In yesterday’s DM, we established that depths of earth or ground or sky or ocean or soul, are invariably dark. Dark and mysterious. And so it is that there is an apophatic side to Divinity (meaning a side without light) as well as a cataphatic or light-filled side.
We saw how the Black Madonna invites us into the dark and therefore into our depths–what mystics call the “inside” of things, the essence of things. This is where divinity lies. And the true self. Eckhart calls God’s darkness a “superessential darkness, a mystery behind mystery, a mystery within mystery that no light has penetrated.” Andrew Harvey proposes the apophatic divinity is “hidden from all our senses in a light so dazzling it registers on them as darkness.”
While we often meditate on the beauty and wonder and awe of creation, the light-filled side, it is also important to recognize the dark side, the ground of being and ground of the divine.
Many mystics speak to this reality. In the sixth century, the Syrian monk Dennis the Areopagite called God “superessential darkness” and a “darkness beyond light.”
Meister Eckhart repeats this language, telling us that “the final end is the mystery of the darkness of the eternal Godhead.” Not only does this understanding of Divinity honor the dark and honor our unknowing, it also welcomes and makes room for the unspeakable and ineffable which is bigger than words. It makes room for silence and nothingness therefore. “The Godhead has no name and will never be given a name—a truly hidden God.” (Eckhart)
We might ask: Are the mysterious Dark Energy and Dark Matter that scientists teach make up 97% of the universe also images of the Dark Divinity? Does the “double dark” theory plus Divinity as superessential darkness offer humankind a new kind of Trinity in our time?
Images of ground and darkness celebrate the divine as the Great Mystery. Mystery is very shy around words and namings. Mystery does not want to be named. It wishes to remain hidden. The uniqueness of the Divine, the immensity of the Divine, renders it a great mystery that may well be beyond all naming and without any name.
Mystery invites silence. Maybe this is why Eckhart says, “nothing in all creation is so like God as silence.” Silence takes us more deeply into the ground of God “where our ground and God’s ground are the same.”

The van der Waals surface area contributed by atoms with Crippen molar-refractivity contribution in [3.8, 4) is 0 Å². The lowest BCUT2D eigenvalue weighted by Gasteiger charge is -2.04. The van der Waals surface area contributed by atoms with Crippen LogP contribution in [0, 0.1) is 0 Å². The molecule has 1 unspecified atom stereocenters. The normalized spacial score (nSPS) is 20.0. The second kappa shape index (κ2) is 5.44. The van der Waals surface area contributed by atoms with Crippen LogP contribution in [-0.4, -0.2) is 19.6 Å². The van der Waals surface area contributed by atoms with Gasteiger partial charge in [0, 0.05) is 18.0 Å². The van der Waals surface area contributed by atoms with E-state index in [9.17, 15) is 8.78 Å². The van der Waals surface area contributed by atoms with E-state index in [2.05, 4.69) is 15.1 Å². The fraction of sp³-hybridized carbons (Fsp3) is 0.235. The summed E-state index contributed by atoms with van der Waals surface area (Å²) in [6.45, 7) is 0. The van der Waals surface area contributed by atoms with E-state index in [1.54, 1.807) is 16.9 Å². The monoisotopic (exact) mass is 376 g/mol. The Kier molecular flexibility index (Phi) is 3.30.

Eckhart puts it this way:
The mystery of the darkness of the eternal Godhead is unknown and never was known and never will be known. God dwells therein, unknown to the Godself.
David Bentley Hart encourages us to “reflect upon the mystery that manifests itself not as a thing among other things, but as the silent event of being itself.” Being itself (as distinct from beings) is a “silent event.”
Our distance from nature and ground and depths can interfere with this silence. The result is noise and cacophony and no mystery and little ground or grounding.
Adapted from Matthew Fox, The Hidden Spirituality of Men: Ten Metaphors to Awaken the Sacred Masculine, p. 233
See also Matthew Fox, Naming the Unnameable: 89 Wonderful and Useful Names for God…Including the Unnameable God, pp. 126f
Banner Image: “A Dark Landscape” Drawing by Herbert Crowley (1873–1937) on Wikimedia Commons
Have you experienced the Divine as “superessential darkness”? What follows from that?
The Hidden Spirituality of Men: Ten Metaphors to Awaken the Sacred Masculine
To awaken what Fox calls “the sacred masculine,” he unearths ten metaphors, or archetypes, ranging from the Green Man, an ancient pagan symbol of our fundamental relationship with nature, to the Spiritual Warrior….These timeless archetypes can inspire men to pursue their higher calling to connect to their deepest selves and to reinvent the world.
“Every man on this planet should read this book — not to mention every woman who wants to understand the struggles, often unconscious, that shape the men they know.” — Rabbi Michael Lerner, author of The Left Hand of God
Naming the Unnameable: 89 Wonderful and Useful Names for God …Including the Unnameable God
Too often, notions of God have been used as a means to control and to promote a narrow worldview. In Naming the Unnameable, renowned theologian and author Matthew Fox ignites our imaginations by offering a colorful range of Divine Names gathered from scientists and poets and mystics past and present, inviting us to always begin where true spirituality begins: from experience.
“This book is timely, important and admirably brief; it is also open ended—there are always more names to come, and none can exhaust God’s nature.” -Rupert Sheldrake, PhD, author of Science Set Free and The Presence of the Past